In retrospect, it's clear to me that I was expecting way too much out of this service. Don't get me wrong. I liked the rabbi. With her insistence that we use gender-neutral pronouns when reciting prayers, her comfy-jeans-and-black-fleece-beneath-the-prayer-shawl look, and her sermon peppered with references to Derrida
and Ayn Rand
, this lady was right up my alley.
But I think that I was expecting the clouds to part . . . shock and awe . . . or some other rock-my-world type experience that would convince me, for once and for all, that -- to coin a phrase -- I'd found religion.
Instead, despite using the Reform prayer book, the service reminded me of all the Conservative Jewish services I've attended with my husband back in the States. Which is to say that I spent the evening following a book backwards in a language I don't speak or read while everyone around me -- including my husband -- chanted, sang and stood up (and boy, is there lot of standing on Kol Nidre!) with a comfortable familiarity that I lacked. At one point, I gazed down at my 9-year-old-son, who had a copy of "The Complete Sherlock Holmes Short Stories"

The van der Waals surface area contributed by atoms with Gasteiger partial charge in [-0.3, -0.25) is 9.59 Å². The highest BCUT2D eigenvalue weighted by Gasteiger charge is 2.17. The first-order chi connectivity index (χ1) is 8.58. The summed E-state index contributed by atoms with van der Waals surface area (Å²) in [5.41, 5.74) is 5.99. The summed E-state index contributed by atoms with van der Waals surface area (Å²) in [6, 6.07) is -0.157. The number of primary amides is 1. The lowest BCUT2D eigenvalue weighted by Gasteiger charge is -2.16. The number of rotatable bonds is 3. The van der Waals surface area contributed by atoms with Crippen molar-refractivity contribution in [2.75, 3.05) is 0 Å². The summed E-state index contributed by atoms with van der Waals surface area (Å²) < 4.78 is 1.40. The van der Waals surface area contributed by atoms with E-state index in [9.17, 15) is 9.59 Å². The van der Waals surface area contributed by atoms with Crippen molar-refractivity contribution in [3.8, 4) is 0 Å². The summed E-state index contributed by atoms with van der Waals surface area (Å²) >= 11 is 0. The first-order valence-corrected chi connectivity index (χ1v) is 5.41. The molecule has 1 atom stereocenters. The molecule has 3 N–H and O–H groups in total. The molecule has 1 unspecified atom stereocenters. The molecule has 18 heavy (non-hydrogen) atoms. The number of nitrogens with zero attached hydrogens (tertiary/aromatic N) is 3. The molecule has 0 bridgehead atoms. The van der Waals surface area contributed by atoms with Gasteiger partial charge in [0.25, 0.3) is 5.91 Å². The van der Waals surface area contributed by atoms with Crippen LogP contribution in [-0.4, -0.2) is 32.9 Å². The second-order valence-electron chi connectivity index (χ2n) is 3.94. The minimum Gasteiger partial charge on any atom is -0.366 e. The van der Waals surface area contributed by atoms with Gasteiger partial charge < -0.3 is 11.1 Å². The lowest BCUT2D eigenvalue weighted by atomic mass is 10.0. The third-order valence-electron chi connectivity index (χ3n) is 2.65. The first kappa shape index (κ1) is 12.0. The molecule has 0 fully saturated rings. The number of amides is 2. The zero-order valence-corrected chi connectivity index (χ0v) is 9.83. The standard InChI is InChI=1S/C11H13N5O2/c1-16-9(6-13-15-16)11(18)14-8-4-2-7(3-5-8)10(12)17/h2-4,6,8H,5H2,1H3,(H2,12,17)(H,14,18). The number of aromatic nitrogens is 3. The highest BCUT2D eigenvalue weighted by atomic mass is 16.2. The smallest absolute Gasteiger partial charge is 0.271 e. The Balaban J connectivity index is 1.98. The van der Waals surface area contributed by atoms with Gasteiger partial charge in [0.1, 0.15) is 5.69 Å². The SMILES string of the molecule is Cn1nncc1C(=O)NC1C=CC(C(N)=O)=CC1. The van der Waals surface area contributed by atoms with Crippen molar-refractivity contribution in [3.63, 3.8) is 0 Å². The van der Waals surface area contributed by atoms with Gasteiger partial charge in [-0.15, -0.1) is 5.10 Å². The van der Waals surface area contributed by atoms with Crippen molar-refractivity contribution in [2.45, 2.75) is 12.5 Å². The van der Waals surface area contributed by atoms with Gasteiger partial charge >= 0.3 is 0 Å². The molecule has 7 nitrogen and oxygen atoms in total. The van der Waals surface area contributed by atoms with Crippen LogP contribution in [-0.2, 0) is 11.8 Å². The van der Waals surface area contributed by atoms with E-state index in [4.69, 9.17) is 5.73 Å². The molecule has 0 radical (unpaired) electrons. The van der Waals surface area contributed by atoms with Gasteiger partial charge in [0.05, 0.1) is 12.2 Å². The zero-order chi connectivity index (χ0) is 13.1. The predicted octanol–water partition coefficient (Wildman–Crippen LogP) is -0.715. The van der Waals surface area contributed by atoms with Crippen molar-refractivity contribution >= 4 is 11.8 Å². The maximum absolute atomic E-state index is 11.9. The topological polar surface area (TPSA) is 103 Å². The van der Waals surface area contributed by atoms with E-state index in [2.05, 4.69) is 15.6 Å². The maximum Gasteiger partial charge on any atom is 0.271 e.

tucked within his prayer book, and wondered whether I, too, might just as well be reading that.
I know what it feels like to participate in a set of ancient rituals with a room full of people who know them cold just like you do. I grew up in an observant Catholic family
. I can still recite all the prayers in a standard Mass by heart and I know when to sit, stand and kneel in lockstep with the congregation. There's something deeply comforting about that process.
But somehow, as I stood there on Friday night, trying desperately to latch on to whatever thread of a Jewish melody I could recognize and mumble along with, I felt that the magic was gone. It just wasn't working for me.
To make matters worse, just as I was standing there contemplating my religious moorings (or lack thereof), the pope had arrived in the U.K. for the first papal visit to this country in nearly 30 years